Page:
It’s odd when you stop and think about it. Wine grape bunches are large and fill the hand when ripe. How then is it that the blossoms that start the whole process are so very small?
This is the time of year when the grapes are in bloom. Drive by or even walk up to a grape vine and you would be hard pressed to even identify what is blooming. If you have a great sense of smell, you can almost detect a faint sweet aroma but it is very faint.
When looking for a grape blossom you need to go straight to the small bunches on the canes. These mini-bunches are in fact the flowering part of the plant. Each of the individual round structures you see are a flower that will open and if pollinated successfully turn into an individual grape.
Insects like bees and wind play a small role in pollination of grapes with most pollination occurring within each flower itself. Cross-pollination is possible with several very popular varieties suspected of being crosses including Cabernet Sauvignon and Petite Syrah.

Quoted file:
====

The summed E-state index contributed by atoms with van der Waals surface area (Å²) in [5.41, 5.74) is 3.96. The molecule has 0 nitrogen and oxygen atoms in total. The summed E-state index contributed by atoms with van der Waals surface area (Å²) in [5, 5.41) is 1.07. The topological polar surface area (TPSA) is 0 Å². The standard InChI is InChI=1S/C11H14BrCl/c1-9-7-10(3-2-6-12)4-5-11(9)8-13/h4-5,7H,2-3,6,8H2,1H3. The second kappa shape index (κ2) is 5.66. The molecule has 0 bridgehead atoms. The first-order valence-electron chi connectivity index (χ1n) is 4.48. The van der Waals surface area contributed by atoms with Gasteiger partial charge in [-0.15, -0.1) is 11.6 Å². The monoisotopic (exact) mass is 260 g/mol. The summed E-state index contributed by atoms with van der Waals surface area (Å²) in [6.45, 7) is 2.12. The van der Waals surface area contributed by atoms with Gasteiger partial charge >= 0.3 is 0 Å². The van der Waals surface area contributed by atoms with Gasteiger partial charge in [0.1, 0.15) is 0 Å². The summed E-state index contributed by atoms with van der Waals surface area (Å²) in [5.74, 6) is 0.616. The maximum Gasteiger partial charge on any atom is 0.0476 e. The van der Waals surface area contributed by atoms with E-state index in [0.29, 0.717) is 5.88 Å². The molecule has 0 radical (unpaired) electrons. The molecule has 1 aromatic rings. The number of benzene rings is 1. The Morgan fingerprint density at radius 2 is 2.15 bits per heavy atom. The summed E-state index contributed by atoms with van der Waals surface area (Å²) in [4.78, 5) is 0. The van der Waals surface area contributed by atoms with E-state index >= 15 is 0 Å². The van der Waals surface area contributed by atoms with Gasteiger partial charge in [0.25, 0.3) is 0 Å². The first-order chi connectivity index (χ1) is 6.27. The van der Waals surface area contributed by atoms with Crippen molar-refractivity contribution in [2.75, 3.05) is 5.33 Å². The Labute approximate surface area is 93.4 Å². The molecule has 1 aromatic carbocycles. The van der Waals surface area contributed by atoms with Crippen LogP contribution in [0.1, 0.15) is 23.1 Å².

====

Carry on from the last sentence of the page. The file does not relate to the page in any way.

This time of year we are also carefully managing water. Other than the newly planted vines with small vines and roots, we have yet to turn on the drip system. There are two reasons. First, we have had enough rain over winter and in the spring storms to keep the soil moist. Second, we want to water stress the vines to get them to stop growing. Only then will we irrigate them when the soil moisture probes tell us the soil is dry down to four feet.
Last year, our first irrigation was June 12 and we expect it about the time same this year if not a bit later, due to the spring rains. Importantly, we use this same system when we are in the fourth year of a drought or when we have normal rains.